8. In-vivo imaging results with ultrasound tomography: report on an ongoing study at the Karmanos Cancer Institute

    Science.gov (United States)

    Duric, Nebojsa; Littrup, Peter; Chandiwala-Mody, Priti; Li, Cuiping; Schmidt, Steven; Myc, Lukasz; Rama, Olsi; Bey-Knight, Lisa; Lupinacci, Jessica; Ranger, Bryan; Szczepanski, Amy; West, Erik

    2010-03-01

    Our laboratory has focused on the development of ultrasound tomography (UST) for breast imaging. To that end we have been developing and testing a clinical prototype in the Karmanos Cancer Institute's (KCI) breast center. The development of our prototype has been guided by clinical feedback from data accumulated from over 300 patients recruited over the last 4 years. Our techniques generate whole breast reflection images as well as images of the acoustic parameters of sound speed and attenuation. The combination of these images reveals major breast anatomy, including fat, parenchyma, fibrous stroma and masses. Fusion imaging, utilizing thresholding, is shown to visualize mass characterization and facilitates separation of cancer from benign masses. These results indicate that operator-independent whole-breast imaging and the detection and characterization of cancerous breast masses are feasible using acoustic tomography techniques. Analyses of the prototype images suggests that we can detect the variety of mass attributes noted by current ultrasound-BIRADS criteria, such as mass shape, acoustic mass properties and architecture of the tumor environment. These attributes help quantify current BIRADS criteria (e.g. "shadowing" or high attenuation) and provide greater possibilities for defining a unique signature of cancer. The potential for UST to detect and characterize breast masses was quantified using UST measurements of 86 masses from the most recent cohort of patients imaged with the latest version of our prototype. Our preliminary results suggest that the development of a formal predictive model, in support of larger future trials, is warranted.

  9. Distal fibula fracture diagnosed with ultrasound imaging.

    Science.gov (United States)

    Kardouni, Joseph R

    2012-10-01

    The patient was a 31-year-old man serving in a military special forces unit at a remote location. He presented to a physical therapist with a chief complaint of worsening right lateral ankle pain that limited his ability to bear weight. Because the patient met the Ottawa ankle rules and there was concern for a fracture, radiographs were indicated. However, the nearest facility with radiographic capabilities was only available through air medical evacuation. Therefore, the physical therapist assessed the patient's ankle with an onsite portable ultrasound imaging unit, which demonstrated cortical irregularity along the distal fibula.

  10. Simulation of ultrasound backscatter images from fish

    DEFF Research Database (Denmark)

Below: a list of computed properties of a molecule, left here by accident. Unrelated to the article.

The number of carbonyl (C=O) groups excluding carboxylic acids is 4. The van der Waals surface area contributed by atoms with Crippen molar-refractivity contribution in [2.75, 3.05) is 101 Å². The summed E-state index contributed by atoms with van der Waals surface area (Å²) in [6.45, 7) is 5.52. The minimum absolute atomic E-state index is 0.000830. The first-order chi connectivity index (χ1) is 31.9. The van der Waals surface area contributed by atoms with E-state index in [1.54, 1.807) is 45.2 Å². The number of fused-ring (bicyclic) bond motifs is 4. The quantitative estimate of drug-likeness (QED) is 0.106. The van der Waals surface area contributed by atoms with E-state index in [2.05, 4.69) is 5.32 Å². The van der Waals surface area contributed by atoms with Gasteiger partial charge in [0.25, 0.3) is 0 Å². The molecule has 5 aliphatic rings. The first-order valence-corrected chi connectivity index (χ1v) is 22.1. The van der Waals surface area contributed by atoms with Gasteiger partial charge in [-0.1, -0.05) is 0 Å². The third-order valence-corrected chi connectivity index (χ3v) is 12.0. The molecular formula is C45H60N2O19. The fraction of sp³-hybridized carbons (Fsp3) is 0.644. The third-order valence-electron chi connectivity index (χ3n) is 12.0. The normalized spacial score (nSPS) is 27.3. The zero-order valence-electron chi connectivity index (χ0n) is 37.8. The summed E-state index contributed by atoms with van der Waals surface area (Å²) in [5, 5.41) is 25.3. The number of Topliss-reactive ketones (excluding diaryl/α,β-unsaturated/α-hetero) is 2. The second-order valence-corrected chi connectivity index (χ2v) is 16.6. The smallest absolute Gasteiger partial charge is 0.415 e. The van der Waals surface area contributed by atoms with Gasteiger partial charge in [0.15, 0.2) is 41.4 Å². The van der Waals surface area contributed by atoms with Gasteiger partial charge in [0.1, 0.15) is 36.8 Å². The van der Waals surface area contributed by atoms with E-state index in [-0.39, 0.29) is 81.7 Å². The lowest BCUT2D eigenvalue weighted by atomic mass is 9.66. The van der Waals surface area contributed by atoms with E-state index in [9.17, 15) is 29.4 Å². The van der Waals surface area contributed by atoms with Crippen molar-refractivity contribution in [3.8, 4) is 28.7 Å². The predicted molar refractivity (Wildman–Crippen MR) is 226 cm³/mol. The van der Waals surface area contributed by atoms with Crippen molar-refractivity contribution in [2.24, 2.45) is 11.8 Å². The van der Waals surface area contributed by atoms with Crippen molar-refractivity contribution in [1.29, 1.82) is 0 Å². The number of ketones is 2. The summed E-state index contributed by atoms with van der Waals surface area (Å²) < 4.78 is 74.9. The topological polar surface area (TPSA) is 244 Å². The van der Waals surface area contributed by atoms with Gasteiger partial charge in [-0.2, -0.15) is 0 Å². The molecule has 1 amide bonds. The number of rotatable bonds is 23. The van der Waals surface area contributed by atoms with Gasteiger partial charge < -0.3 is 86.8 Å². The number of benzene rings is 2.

Pham, An Hoai; Stage, Bjarne; Hemmsen, Martin Christian

    2011-01-01

    The objective of this work is to investigate ultrasound (US) backscatter in the MHz range from fis to develop a realistic and reliable simulation model. The long term objective of the work is to develop the needed signal processing for fis species differentiation using US. In in-vitro experiments...... is 10 MHz and the Full Width at Half Maximum (FWHM) at the focus point is 0.54 mm in the lateral direction. The transducer model in Field II was calibrated using a wire phantom to validate the simulated point spread function. The inputs to the simulation were the CT image data of the fis converted...

  11. Breast ultrasound lesions classification: a performance evaluation between manual delineation and computer segmentation

    Science.gov (United States)

    Yap, Moi Hoon; Yap, Chuin Hong

    2016-03-01

    Breast cancer is a threat to women worldwide. Manual delineation on breast ultrasound lesions is time-consuming and operator dependent. Computer segmentation of ultrasound breast lesions can be a challenging task due to the ill-defined lesions boundaries and issues related to the speckle noise in ultrasound images. The main contribution of this paper is to compare the performance of the computer classifier on the manual delineation and computer segmentation in malignant and benign lesions classification. This paper we implement computer segmentation using multifractal approach on a database consists of 120 images (50 malignant lesions and 70 benign lesions). The computer segmentation result is compared with the manual delineation using Jaccard Similarity Index (JSI). The result shows that the average JSI of 0.5010 (+/-0.2088) for malignant lesions and the average JSI of 0.6787 (+/-0.1290) for benign lesions. These results indicate lower agreement in malignant lesions due to the irregular shape while the higher agreement in benign lesions with regular shape. Further, we extract the shape descriptors for the lesions. By using logistic regression with 10 fold cross validation, the classification rates of manual delineation and computer segmentation are computed. The computer segmentation produced results with sensitivity 0.780 and specificity 0.871. However, the manual delineation produced sensitivity of 0.520 and specificity of 0.800. The results show that there are no clear differences between the delineation in MD and CS in benign lesions but the computer segmentation on malignant lesions shows better accuracy for computer classifier.